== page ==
Impact of different emulsifiers on biocompatibility and inflammatory potential of Perfluorohexyloctane (F6H8) emulsions for new intravenous drug delivery systems
Authors Tsagogiorgas C, Anger F, Beck G, Breedijk A, Yard B, Hoeger S
Received 26 November 2018
Accepted for publication 15 May 2019
Published 27 June 2019 Volume 2019:13 Pages 2097—2110
Checked for plagiarism Yes
Review by Single-blind
Peer reviewer comments 3
Editor who approved publication: Dr Sukesh Voruganti
Charalambos Tsagogiorgas,1 Friedrich Anger,1,2 Grietje Beck,1 Annette Breedijk,3 Benito Yard,3 Simone Hoeger3
1Department of Anaesthesiology and Critical Care Medicine, University Hospital Mannheim, Faculty of Medicine, University of Heidelberg, Mannheim, Germany; 2Department of General, Visceral, Vascular and Paediatric Surgery, Julius-Maximilians-Universität, University of Wuerzburg, Wurzburg, Germany; 3Department of Internal Medicine V, University Hospital Mannheim, Faculty of Medicine, University of Heidelberg, Mannheim, Germany
Background: Emulsions on the basis of Perfluorohexyloctane (F6H8), a semifluorinated alkane (SFA), have shown to dissolve and transport highly lipophilic compounds. It is unknown how F6H8-containing emulsions (F6H8-cEM) interact with compartment blood, the reticuloendothelial system (RES), or influence injured organs in vivo. The current study was conducted to investigate the in vitro biocompatibility of F6H8-cEM and their drug delivery properties. Afterward, an in vivo study was performed as a proof-of-concept study in a rat model of acute kidney injury (AKI), which focused on the potential influence of F6H8-cEM on inflammation in an injured organ.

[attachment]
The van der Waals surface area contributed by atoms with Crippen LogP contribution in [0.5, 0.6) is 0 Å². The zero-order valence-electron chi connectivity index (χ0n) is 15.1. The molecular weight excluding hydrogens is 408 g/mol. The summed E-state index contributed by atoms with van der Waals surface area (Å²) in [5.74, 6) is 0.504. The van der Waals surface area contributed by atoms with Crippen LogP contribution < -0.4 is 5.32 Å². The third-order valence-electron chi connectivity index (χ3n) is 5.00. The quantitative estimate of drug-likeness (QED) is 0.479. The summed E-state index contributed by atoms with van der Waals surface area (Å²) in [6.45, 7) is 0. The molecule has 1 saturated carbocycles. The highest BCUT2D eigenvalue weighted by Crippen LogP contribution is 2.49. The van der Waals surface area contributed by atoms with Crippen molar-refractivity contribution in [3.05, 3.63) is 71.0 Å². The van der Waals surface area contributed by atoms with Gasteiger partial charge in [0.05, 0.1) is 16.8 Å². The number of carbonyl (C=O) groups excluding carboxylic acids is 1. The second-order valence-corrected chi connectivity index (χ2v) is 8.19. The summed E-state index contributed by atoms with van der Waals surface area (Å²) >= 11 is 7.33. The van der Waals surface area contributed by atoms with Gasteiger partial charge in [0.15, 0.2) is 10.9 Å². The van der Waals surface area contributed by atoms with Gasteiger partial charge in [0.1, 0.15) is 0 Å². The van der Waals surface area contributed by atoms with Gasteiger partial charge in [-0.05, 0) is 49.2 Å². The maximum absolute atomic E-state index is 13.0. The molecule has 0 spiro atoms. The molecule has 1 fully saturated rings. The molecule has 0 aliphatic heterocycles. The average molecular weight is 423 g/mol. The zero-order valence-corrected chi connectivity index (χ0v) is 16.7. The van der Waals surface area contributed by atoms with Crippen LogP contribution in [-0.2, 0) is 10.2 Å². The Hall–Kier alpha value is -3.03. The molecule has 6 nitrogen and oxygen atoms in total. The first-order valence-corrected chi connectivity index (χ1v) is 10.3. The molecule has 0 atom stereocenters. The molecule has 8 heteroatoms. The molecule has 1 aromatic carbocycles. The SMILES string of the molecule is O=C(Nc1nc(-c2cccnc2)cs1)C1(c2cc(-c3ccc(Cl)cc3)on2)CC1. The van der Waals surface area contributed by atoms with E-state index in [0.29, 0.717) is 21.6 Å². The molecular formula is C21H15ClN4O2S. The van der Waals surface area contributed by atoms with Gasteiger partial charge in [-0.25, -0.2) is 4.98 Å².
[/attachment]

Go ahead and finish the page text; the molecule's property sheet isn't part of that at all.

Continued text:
Methods: Two different F6H8-cEM were stabilized by the emulsifying agents Poloxamer 188 (Pluronic® F68) or lecithin (S75). The two resulting emulsions F6H8-Pluronic or F6H8-lecithin were tested in vitro for the potential modulation of acute inflammation via whole blood assay, FACS, and ELISA. Antioxidant capacity and drug delivery properties were measured with an oxidation assay. Secondly, AKI was induced in the rats, which were treated with the F6H8-lecithin emulsion. Renal function and inflammation were assessed.
Results: Both F6H8-cEM were phagocytized by monocytes and both dose-dependently affected apoptosis (Annexin V binding) in monocytes. TNF-α expression increased dose-dependency for F6H8-Pluronic emulsion but not for F6H8-lecithin in a whole blood assay. Both F6H8-cEM were able to carry α-tocopherol as a model drug. Animals with AKI treated with the F6H8-lecithin emulsion showed a significantly better renal function and less infiltration of inflammatory cells in renal tissue compared to the control, while inflammatory markers in renal tissue, except HO-1, were not affected by F6H8-lecithin.
Conclusions: Pluronic® F68 does not seem suitable as a biocompatible surfactant for F6H8-cEM. The injured kidney was not negatively influenced by the F6H8-lecithin emulsion. Lecithin-stabilized F6H8-cEM could be tested for preclinical studies as a carrier system for lipophilic agents.
Keywords: Perfluorohexyloctane, emulsion, inflammation, drug delivery, acute kidney injury
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